Spotlight On: Josh Rubin - June, 2018

Please tell us about your background, about your experience in criminal law, how you came to the practice, where you practice, and how long you have practiced criminal law.

I was born and raised in Port Huron, Michigan. Ever since I was young, I aspired to become a law enforcement officer. This desire led me to Michigan State University where I studied criminal justice. When I began college, my goal was to become a federal officer/agent with either the FBI, ATF, or CBP. Midway through college, as I learned more about the criminal justice system, my focus changed from law enforcement to the legal system. I spent much of my last year of college researching and ultimately decided to attend law school. After graduating from MSU, I began law school in the fall of 2000 at Michigan State University College of Law where I graduated in 2003.

After weighing my options, I decided to return to my hometown of Port Huron to work in private practice. I worked for almost 2 years as an associate at a small firm that, as a whole, did not focus on criminal defense work. I began working the court appointed list to get my feet wet and gain experience. I then jointed my current Firm of Bales, Lepley & Rubin in January of 2005, which was a much better fit for me as our firm specializes in criminal defense. During my journey, I have focused mainly on retained and appointed criminal cases with very limited involvement in family law matters.

Please tell us about one of your interesting cases.  What were the theories of the parties?

I recently represented a client charged with assault by strangulation, interfering with electronic communication, and domestic violence. The allegation was that my client strangled his fiancé during a heated argument, smacked the phone out of her hand as she was talking to 911, and finally tossing her out on his front porch (the latter of which my client admitted to). This was a difficult case. There were injuries (bruising), extensive medical treatment/follow up (EMS and ER), 768.27b prior DV allegations (from alleged victim) with photographs to back up the allegations, and a somewhat persuasive alleged victim.

The PA’s theory was that my client was a control freak who “snapped” during an argument over relationship issues. Our theory was that the alleged victim actually attacked him first and then called 911 making allegations of “choking” in order to cover up her own actions. My client was adamant that his accuser was a classic narcissist who made up the allegations once she realized their relationship was over (after she assaulted/battered him). I knew that to win this case I would need to show the jury her true colors. The jury acquitted on all three charges. I later learned that the 3+ hour deliberation centered solely on whether my client was guilty of the DV. As a whole, the jury was never really sold on the felony counts.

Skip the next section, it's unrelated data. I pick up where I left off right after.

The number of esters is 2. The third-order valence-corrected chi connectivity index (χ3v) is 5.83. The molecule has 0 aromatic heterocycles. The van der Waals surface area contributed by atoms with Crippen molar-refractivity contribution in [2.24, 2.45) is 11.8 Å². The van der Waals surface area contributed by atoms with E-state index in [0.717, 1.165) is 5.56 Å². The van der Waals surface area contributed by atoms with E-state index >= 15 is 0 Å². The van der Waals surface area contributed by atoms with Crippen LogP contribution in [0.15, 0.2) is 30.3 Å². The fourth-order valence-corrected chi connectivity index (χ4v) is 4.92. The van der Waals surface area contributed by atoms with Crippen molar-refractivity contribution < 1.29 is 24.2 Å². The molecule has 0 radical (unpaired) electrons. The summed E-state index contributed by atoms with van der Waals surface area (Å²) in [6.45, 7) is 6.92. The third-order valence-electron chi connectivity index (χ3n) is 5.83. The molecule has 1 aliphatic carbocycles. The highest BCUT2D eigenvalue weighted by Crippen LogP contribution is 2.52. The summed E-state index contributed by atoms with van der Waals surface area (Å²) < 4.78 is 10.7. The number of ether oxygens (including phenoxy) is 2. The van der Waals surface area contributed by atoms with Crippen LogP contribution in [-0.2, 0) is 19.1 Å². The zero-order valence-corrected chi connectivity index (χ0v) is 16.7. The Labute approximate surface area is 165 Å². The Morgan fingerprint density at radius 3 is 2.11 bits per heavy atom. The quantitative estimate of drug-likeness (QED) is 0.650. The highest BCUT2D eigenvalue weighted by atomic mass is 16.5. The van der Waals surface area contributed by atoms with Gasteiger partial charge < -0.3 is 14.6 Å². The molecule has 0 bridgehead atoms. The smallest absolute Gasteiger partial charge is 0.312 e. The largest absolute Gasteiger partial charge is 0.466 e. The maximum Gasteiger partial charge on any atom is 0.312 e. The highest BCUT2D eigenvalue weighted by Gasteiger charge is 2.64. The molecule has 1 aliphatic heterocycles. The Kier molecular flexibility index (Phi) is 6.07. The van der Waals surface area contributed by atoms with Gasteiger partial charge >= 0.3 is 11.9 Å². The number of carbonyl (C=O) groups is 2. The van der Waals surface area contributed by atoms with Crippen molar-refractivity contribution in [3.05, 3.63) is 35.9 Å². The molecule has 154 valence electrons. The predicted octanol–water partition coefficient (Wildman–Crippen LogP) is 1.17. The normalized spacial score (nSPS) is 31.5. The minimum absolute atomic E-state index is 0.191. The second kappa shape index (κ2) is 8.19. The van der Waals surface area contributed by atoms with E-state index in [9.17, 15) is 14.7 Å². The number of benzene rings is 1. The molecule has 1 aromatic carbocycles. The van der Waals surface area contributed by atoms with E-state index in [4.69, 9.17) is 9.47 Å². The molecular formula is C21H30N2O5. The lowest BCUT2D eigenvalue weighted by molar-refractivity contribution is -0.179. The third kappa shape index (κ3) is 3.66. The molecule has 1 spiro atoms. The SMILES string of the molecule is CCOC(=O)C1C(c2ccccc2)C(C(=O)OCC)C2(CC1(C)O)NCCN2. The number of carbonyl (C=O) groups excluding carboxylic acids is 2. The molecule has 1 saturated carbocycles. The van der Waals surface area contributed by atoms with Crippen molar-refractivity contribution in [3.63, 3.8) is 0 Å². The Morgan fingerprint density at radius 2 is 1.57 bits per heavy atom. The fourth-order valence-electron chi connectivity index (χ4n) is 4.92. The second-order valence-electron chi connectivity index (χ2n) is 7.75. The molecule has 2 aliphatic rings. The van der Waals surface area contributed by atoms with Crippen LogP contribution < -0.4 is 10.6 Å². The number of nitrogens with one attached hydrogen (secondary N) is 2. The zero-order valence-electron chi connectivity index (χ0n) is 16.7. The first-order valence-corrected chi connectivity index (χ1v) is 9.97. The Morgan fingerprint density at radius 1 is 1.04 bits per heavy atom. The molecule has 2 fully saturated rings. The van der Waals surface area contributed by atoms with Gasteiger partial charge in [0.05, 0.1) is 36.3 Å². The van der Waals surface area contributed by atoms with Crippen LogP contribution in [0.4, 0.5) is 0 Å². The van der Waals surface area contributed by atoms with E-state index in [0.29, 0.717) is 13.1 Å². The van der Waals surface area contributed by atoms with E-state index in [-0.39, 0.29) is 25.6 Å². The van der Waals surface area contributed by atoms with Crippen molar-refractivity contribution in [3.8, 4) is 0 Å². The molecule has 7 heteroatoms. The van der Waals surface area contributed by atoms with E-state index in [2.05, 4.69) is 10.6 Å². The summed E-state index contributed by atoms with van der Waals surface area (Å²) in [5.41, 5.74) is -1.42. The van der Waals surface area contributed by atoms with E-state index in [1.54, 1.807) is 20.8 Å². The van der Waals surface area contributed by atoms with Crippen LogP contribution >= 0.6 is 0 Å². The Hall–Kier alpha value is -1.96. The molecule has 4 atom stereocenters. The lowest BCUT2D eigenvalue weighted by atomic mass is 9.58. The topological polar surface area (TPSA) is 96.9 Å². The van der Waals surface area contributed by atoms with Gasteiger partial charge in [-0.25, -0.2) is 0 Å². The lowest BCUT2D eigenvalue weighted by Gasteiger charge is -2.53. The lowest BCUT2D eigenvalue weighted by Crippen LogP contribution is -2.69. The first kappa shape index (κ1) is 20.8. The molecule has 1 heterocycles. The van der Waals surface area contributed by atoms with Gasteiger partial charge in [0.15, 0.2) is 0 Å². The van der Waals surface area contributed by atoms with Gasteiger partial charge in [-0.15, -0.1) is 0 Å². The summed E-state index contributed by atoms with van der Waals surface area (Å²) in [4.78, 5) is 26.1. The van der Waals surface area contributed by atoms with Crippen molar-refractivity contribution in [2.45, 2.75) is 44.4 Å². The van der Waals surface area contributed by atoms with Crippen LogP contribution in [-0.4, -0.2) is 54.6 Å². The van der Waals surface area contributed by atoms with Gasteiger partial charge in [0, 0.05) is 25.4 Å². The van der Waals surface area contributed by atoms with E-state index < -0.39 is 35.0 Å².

What trends - good or bad - have you noticed in Michigan criminal law over the years?

I have noticed the trend towards improving the indigent defense system. I believe that reforms are necessary and much needed. Mandatory education and training, greater independence from the judiciary during the appointment process, better access to expert witnesses, etc. Many have understood that these reforms are needed, and new standards are being implemented. Hopefully, this will translate into more quality indigent defense systems statewide.

What advice do you have for other criminal defense lawyers?

Practicing criminal defense is obviously not easy. We all know that the cards are stacked against a defendant facing criminal charges. Our clients are not always the easiest to handle. That said, I have found that there are ways to overcome some of the difficulties of the criminal defense practice.

Do your best to get along with and respect your opponent. I often see (much less successful) attorneys treating the persecutors poorly just because they believe it is part of the gig. Don’t do it. Picking and choosing your battles will serve you wisely. I firmly believe that there are times where you should “put the gloves on and fight” and other times where you have to go “hat in hand” and do damage control. Know the difference and analyze each case carefully to determine the best course of action for your client.

Simply taking the time to listen to, understand, and empathize with your clients can work wonders in building strong attorney-client relationships. I recently met with a client who was very stand-offish and who, I knew, looked at me very skeptically as just another court appointed lawyer who could care less about the “hardened criminal” sitting in front of him. All it took was ½ hour of time talking with him to understand his situation. Before long, my client was in tears as we discussed his circumstances and he knew that I genuinely cared about helping him. Treat your clients well, and they will do the same. Sometimes you just have to kill them with kindness.
Do you have any specific advice for new lawyers?

Know the facts of your case better than your opponent. This will serve you well as you present and argue your cases. Take time to understand the difficult aspects of your case. In my assault by strangulation case referenced above, I spent countless hours studying the medical aspects/considerations of a strangulation case. This served me well at trial during cross examination of the medical professionals and other witnesses. Enroll in the CDAM Trial College. This will likely be a career-altering experience for you. Work hard, but also play hard. Don’t allow yourself to burn out.

by Neil Leithauser
Associate Editor